Regarding “New projects,” north of 60; no problem. One voice, the people; land claim agreements have sent the lawyers home.
“However, from the (BC) province’s perspective, it is difficult to create any type of template for consultation and accommodation of first nations’ interests, according to Mary Polak, Minister of (BC) Aboriginal Relations and Reconciliation, because those interests vary so widely between first nations.” Mary goes on to say, “Treaties would be the most comprehensive and final way to addressing recognition.” History has shown though, treaties have been too vague and have resulted in uncertainty. Comprehensive land claim agreements north of 60 have created a lot of certainty. Many new projects there have started or pending and will last for many years to come.

Regarding “Finding opportunities” north of 60; ... no problem. Finding opportunities with oil and gas and the mining sectors abound with the proposed Mackenzie Gas Project and the already established diamond mining projects, let alone the eco-tourism sector that offer once-in-a-lifetime opportunities for tourists; i.e, northern lights, fishing, expeditions, and big-game hunting.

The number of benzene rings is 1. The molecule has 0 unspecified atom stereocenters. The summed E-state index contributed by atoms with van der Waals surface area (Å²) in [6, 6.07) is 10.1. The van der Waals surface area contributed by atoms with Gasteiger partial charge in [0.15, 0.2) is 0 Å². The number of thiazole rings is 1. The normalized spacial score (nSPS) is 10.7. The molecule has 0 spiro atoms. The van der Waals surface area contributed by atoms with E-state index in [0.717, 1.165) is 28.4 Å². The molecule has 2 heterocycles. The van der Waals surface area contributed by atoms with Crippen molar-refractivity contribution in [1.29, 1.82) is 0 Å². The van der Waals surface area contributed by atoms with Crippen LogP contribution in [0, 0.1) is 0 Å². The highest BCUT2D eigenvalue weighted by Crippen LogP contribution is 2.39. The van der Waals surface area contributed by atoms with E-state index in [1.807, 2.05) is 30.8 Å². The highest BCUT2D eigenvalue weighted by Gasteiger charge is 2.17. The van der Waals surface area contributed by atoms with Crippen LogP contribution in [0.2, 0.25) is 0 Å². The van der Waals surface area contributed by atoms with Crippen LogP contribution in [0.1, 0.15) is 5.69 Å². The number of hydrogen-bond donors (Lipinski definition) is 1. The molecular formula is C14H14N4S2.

Mary Polak goes on to say, “Can we find something that meets the requirements and desires of all first nations across the province and (non-aboriginal) communities and business interests across the province? I’m not sure.” I guess one should point Mary north of 60 where finding opportunities with land claim agreements have added a lot of certainty.

Regarding “Finding a deal” north of 60, you guessed it, no problem. However, regarding south of 60, lawyers like Keith Bergner has said, “The duty is to consult, not a duty to agree.” Treaties demand consultation while land claim agreements demand an agreement with consultation…that is certainty. Unity and land claim agreements have done a lot for positive consensus of aboriginal groups in “finding a deal” including the Mackenzie Gas Project.

Perhaps, the above noted headline should read, “Certainty will always be a question in land rights and resource development…south of 60”